While most 22-year-olds we know are in college enjoying life and getting a degree in all kinds of subjects or just starting out with new jobs and learning to attain a work-life balance, here’s someone who might just end up becoming the next governor of California in the United States.
Yes, you heard it right! Meet Shubham Goel, a 22-year-old Indian-American techie who is in the running to become the next governor of California succeeding Democrat governor Jerry Brown. The Democrat has been in office for eight years – two four-year terms – and Shubham believes he could be the next governor.
Born in California to Karuna and Vipul Goel, Shubham was raised in Central California and Los Angeles. He currently lives in the San Francisco Bay Area after graduating from the UCLA in June 2017, with a major in Economics and a minor in Film and Television.
While he works as a Virtual Reality Manager in San Francisco, and has even worked with Dream Out Loud, a non-profit that raises awareness about the water shortage for elephants who have escaped poachers and now live in sanctuaries in Botswana, he may soon be the governor of California.
Shubham is up against quite a few well-known names such as Democrats Gavin Newsom, Antonio Villaraigosa, John Chiang, and Delaine Eastin and Republicans John Cox and Travis Allen, but believes that he could make a difference the state.
Speaking of why he wanted to run for the post instead of focusing on his career in virtual reality, Shubham tells International Business Times India: “I have first hand seen how all people in California are struggling in the state. I work at a virtual reality company so I see how all of this new technology can implement feasible and innovative solutions to our problems.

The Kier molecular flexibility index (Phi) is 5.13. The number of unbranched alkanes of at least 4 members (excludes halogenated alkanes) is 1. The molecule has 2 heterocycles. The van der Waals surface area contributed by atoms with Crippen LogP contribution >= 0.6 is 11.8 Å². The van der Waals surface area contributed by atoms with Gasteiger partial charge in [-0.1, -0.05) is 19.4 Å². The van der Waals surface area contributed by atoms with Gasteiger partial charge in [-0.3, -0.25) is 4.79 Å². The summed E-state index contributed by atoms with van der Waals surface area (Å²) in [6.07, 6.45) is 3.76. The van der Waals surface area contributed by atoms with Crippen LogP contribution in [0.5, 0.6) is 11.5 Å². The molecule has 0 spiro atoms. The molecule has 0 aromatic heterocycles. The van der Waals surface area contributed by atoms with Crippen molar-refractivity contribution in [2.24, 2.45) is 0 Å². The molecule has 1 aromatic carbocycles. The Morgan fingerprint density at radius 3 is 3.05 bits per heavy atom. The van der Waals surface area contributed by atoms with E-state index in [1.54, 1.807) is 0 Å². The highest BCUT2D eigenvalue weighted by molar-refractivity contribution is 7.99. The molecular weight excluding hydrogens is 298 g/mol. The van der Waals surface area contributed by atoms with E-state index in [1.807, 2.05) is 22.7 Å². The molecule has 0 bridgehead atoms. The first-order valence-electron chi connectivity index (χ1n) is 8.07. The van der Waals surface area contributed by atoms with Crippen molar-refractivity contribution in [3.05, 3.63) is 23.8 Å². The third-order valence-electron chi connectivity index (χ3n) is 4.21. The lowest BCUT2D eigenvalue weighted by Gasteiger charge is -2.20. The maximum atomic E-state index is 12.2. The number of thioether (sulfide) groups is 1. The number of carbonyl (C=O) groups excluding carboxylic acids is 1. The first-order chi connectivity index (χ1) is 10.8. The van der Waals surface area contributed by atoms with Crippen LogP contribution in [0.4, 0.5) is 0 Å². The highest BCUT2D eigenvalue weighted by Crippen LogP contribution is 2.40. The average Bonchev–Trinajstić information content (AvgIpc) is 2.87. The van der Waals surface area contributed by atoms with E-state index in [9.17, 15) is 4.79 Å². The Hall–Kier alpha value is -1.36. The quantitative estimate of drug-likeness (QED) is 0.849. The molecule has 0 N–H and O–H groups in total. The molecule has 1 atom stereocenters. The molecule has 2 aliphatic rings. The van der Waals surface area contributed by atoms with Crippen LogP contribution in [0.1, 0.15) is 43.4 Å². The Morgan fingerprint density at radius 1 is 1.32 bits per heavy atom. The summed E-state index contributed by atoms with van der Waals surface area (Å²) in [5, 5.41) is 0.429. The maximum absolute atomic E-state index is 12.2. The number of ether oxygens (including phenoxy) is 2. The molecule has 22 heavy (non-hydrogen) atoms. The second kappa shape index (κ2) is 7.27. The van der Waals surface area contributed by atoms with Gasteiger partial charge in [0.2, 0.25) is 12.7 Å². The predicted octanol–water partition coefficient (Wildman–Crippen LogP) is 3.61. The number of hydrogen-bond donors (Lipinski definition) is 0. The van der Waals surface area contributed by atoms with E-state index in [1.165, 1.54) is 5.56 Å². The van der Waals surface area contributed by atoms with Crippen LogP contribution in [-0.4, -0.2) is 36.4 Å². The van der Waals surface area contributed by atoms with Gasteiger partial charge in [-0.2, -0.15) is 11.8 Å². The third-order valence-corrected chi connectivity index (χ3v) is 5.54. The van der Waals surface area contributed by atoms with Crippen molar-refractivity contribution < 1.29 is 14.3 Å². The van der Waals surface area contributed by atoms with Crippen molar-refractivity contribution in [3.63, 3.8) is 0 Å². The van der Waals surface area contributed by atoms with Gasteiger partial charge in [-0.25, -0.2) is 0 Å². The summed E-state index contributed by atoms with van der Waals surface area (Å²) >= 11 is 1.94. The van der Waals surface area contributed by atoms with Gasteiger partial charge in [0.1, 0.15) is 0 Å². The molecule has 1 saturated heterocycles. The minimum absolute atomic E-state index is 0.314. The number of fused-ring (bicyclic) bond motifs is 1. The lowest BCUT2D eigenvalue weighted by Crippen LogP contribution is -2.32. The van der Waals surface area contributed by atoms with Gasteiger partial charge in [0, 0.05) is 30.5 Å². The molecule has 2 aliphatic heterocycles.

I want to fix the state for all people and want to help increase representation for Indian Americans in statewide decisions and help get our voices heard more.”
He explained that he wanted to set an example and send the message to youngsters that one doesn’t need money or fame to make a difference, and all that one needs is “conviction and grit.”
So what makes Shubham stand out among others who are in the running apart from the fact that he is just 22 and youngest candidate? Well, unlike others he neither has political affiliations nor a campaign team. And has he raised any funds? “Zero,” he tells IBTimes India. “I decided since the beginning that I won’t be raising funds for my candidacy as I believe that special interests and campaign donations are a big reason for the inefficiencies and slowness of our state legislations and policies. I don’t have an active campaign team nor do I want one!”
In fact, it is heartening to see him talking to passersby and campaigning on the streets over a megaphone.
“Yes, a big part of my campaign is talking to the people of California with my megaphone. People have been very enthusiastic and receptive of my megaphone speeches. I think they are receptive to it since I try to be myself and let them get to know my platforms and why I decided to run very clearly in my speech. There’s no campaign team, big money but just me, so it’s easy for the people to see my message.”
Shubham also spoke about the India-American community in California and said that it was “so great and pivotal to the success of America.”
He believes that it is now time that the state hears the voice of the community and knows that Indian-Americans also have an opinion and a say in when it comes to decision making in the state.The 22-year-old candidate for California governor speaks of his agendaShubham Goel
“Also we must stick together and help out with fixing the issues in India as well and helping the country we come from in innovative ways that utilize technology,” the 22-year-old adds.
While passersby have clearly got to know Shubham and what his message and plans are, did he learn anything from the campaign? “We can never give up on ourselves and our goals,” he says. And how did he learn this you ask? It’s quite an interesting story.
The big debates in California only let the top 5 polling candidates debate at their stages and unfortunately many of these polls are indicative of which candidates have the most money.
“So I went to 3 debates to protest to be able to speak including the Asian Pacific American Debate in Pasedena, The California Theater Debate in Downtown San Jose, and the San Jose State University Debate. 2 of the debates did not let me speak but I was able to use grit to let the moderator at the San Jose State Debate let me speak.”Shubham Goel at the debateShubham Goel
And if you thought he is someone born and raised in California and has lost touch with his roots, he’ll tell you that you are mistaken. His parents are from Lucknow and Meerut and Subham, in fact, visits frequently and says that these trips keep him “strongly connected to my Indian roots and origin.”
The general election is scheduled for November 6 and the primary will be held on Tuesday, June 5.